In July 2004, plaintiff retained defendant to provide legal services for "a pending post-judgment matter." The retainer agreement does not mention any loans or advancements regarding the property. Defendant immediately requested from plaintiff back-up documentation for the "post-judgment enforcement matter." Plaintiff failed to respond. As a result, defendant followed up in writing on several occasions*fn4 and, having heard no response from plaintiff, informed plaintiff that it would close its file on September 20, 2006. Again, plaintiff failed to respond. Plaintiff later informed defendant that he did not intend to seek reimbursement from Kathleen while she was ill, and he did not "want to sue her . . . while she [was] in the hospital."

In October 2006, Kathleen's husband (the husband) administered her estate, represented that Kathleen died without a will, and certified that the estate's assets did not exceed $20,000. Thereafter, plaintiff re-contacted defendant and requested legal representation. On June 15, 2007, defendant filed a notice of claim with the Surrogate's Office seeking repayment of the loans and mortgage payments plaintiff made. In September 2007, the husband objected to plaintiff's claims. The husband then asserted that the estate held a fifty percent ownership in the property.*fn5

In February 2008, the husband filed a verified complaint seeking to probate a will he located, which was purportedly signed by Kathleen. In July 2008, defendant filed an order to show cause and verified complaint in the probate action seeking an adjudication that plaintiff owned the property in full. Thereafter, the husband settled the probate dispute with plaintiff and the husband admitted that full ownership interest in the property passed to plaintiff after Kathleen died. Plaintiff, therefore, received 100% interest in the property and released any claims that he had against the estate. We conclude that receiving the interest in the property enabled plaintiff to reimburse himself money that he loaned or advanced Kathleen.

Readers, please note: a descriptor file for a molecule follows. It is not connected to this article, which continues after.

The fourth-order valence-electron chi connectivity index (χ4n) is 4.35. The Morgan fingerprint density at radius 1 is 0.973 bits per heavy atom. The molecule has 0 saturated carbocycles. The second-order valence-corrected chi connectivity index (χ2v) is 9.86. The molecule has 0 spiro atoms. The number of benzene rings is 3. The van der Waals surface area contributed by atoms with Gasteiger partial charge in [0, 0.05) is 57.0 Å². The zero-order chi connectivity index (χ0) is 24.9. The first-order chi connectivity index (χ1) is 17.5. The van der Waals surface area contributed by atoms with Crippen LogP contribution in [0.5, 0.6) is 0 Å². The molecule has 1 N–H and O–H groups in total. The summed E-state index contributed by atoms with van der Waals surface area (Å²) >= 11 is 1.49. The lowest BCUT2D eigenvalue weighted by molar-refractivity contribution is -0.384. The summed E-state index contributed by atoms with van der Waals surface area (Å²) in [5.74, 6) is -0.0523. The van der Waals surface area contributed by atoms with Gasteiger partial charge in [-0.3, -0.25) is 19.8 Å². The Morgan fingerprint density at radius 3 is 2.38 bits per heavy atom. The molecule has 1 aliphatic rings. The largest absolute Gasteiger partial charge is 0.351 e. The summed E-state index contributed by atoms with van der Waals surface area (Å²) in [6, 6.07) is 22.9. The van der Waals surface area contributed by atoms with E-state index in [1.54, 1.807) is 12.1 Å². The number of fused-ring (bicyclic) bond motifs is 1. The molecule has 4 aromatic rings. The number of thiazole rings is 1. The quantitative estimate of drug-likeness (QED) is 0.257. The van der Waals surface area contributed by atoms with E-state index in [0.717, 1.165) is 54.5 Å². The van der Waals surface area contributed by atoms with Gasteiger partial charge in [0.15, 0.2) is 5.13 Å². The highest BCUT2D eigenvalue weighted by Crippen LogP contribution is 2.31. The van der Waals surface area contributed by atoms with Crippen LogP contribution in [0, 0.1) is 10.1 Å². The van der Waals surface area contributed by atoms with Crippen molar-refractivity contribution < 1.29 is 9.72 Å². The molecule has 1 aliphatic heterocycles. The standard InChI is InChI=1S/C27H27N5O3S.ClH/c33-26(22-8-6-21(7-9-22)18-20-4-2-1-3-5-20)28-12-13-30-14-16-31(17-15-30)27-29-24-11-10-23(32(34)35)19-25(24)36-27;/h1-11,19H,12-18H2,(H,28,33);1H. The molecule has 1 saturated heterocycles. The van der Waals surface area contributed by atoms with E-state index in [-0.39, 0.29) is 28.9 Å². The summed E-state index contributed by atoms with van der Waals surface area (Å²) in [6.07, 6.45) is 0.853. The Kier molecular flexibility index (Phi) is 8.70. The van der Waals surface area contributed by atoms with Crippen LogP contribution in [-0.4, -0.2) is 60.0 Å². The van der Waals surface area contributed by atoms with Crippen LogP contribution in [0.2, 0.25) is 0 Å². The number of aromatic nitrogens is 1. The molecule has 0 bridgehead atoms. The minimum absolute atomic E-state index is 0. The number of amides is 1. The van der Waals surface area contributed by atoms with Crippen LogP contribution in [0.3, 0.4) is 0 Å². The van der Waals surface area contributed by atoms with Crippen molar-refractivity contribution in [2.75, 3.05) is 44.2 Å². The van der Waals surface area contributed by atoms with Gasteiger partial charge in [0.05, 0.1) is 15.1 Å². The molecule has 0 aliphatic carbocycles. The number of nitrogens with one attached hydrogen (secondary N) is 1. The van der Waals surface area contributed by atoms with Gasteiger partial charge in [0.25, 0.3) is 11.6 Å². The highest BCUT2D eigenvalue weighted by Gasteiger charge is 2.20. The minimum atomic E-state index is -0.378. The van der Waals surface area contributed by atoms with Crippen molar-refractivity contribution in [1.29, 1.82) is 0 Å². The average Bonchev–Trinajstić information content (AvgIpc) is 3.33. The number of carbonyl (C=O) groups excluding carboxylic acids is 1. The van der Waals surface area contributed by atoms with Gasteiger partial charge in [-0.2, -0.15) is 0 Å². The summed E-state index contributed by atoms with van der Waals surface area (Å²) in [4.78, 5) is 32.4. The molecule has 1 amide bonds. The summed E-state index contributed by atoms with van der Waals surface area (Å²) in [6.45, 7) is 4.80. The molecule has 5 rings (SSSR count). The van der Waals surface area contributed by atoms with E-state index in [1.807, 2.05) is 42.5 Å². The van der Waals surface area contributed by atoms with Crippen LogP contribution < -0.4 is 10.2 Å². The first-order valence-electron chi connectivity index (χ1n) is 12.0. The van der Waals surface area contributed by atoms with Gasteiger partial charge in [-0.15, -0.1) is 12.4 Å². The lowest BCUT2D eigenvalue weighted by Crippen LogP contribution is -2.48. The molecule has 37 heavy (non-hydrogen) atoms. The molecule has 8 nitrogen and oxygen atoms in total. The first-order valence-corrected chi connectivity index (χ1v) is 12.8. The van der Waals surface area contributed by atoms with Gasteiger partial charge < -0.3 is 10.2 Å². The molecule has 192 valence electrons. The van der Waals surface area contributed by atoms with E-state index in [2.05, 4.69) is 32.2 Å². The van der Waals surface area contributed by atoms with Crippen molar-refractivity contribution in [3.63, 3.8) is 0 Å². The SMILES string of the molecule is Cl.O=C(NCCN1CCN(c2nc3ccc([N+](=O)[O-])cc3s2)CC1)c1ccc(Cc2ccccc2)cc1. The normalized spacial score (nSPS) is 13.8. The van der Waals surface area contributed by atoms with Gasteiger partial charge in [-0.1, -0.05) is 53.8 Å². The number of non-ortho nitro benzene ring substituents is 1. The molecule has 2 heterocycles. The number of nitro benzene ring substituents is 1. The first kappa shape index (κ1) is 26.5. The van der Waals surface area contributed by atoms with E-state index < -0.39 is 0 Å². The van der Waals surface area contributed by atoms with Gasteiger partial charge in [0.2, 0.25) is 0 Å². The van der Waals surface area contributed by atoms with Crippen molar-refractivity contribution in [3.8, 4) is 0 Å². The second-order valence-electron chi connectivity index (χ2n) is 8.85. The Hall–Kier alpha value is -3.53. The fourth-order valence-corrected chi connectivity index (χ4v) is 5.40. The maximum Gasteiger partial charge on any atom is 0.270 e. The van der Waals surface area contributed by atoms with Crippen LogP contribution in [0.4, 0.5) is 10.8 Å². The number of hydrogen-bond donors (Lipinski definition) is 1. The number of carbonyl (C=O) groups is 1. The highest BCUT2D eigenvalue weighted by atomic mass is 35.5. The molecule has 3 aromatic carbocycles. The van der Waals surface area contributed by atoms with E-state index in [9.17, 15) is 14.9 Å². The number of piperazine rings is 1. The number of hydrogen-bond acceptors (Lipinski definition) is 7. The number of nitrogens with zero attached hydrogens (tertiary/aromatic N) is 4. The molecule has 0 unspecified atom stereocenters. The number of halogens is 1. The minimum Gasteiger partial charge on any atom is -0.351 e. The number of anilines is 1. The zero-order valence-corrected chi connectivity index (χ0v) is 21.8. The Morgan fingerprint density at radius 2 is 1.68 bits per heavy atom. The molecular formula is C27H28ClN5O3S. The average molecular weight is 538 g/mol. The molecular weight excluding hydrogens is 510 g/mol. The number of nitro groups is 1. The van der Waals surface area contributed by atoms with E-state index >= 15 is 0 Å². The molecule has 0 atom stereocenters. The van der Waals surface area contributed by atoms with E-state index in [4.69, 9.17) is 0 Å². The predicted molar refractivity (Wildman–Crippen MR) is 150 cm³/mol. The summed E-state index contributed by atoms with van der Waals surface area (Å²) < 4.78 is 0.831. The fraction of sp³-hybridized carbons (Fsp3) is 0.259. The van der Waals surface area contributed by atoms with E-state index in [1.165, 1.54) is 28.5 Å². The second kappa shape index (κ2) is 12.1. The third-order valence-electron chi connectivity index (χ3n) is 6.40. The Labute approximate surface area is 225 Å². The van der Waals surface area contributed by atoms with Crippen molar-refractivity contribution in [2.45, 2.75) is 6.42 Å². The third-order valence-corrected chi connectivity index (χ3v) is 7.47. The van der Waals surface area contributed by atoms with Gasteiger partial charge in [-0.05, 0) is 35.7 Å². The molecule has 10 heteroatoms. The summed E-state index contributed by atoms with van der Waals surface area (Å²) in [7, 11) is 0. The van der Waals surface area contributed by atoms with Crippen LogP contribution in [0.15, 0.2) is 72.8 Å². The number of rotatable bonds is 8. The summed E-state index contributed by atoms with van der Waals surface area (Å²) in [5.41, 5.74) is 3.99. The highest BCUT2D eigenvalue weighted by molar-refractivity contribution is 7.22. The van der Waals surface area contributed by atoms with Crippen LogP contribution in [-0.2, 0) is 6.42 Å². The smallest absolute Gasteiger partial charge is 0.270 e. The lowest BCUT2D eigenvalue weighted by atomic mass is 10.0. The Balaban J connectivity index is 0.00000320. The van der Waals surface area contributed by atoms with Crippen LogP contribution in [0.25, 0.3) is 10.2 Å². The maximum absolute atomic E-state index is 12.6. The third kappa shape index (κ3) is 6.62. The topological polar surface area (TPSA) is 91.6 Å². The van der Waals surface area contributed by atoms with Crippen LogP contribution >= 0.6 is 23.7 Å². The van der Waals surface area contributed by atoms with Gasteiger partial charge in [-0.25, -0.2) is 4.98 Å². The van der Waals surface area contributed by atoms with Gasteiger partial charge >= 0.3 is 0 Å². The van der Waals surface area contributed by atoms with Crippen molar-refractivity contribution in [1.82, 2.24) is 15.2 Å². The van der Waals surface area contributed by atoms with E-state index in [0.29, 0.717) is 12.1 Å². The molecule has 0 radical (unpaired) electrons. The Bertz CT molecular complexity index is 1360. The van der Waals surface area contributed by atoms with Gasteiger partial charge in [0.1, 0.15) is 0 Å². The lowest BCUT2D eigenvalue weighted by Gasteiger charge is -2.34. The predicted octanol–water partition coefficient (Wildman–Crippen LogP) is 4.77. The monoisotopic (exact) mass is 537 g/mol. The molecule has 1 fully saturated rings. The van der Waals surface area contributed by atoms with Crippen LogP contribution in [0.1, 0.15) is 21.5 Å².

In January 2009, plaintiff filed his complaint against defendant seeking reimbursement of the loans and mortgage payments. He alleged that defendant committed legal malpractice by failing to "initiate a legal proceeding . . . within the time prescribed by statute." In August 2011, defendant moved for summary judgment and contended that (1) the statute of limitations did not commence until the sale of the property, (2) plaintiff failed to establish by clear and convincing evidence that he loaned or advanced money to Kathleen, and (3) that plaintiff had not been damaged because plaintiff retained 100% interest in the property by operation of law.

In September 2011, the judge granted defendant's motion without oral argument or issuing her statement of reasons. Plaintiff then moved for reconsideration. The judge conducted oral argument and listened to the parties' contentions on the merits of defendant's summary judgment motion. She rendered an eight-page oral opinion and denied reconsideration. This appeal followed.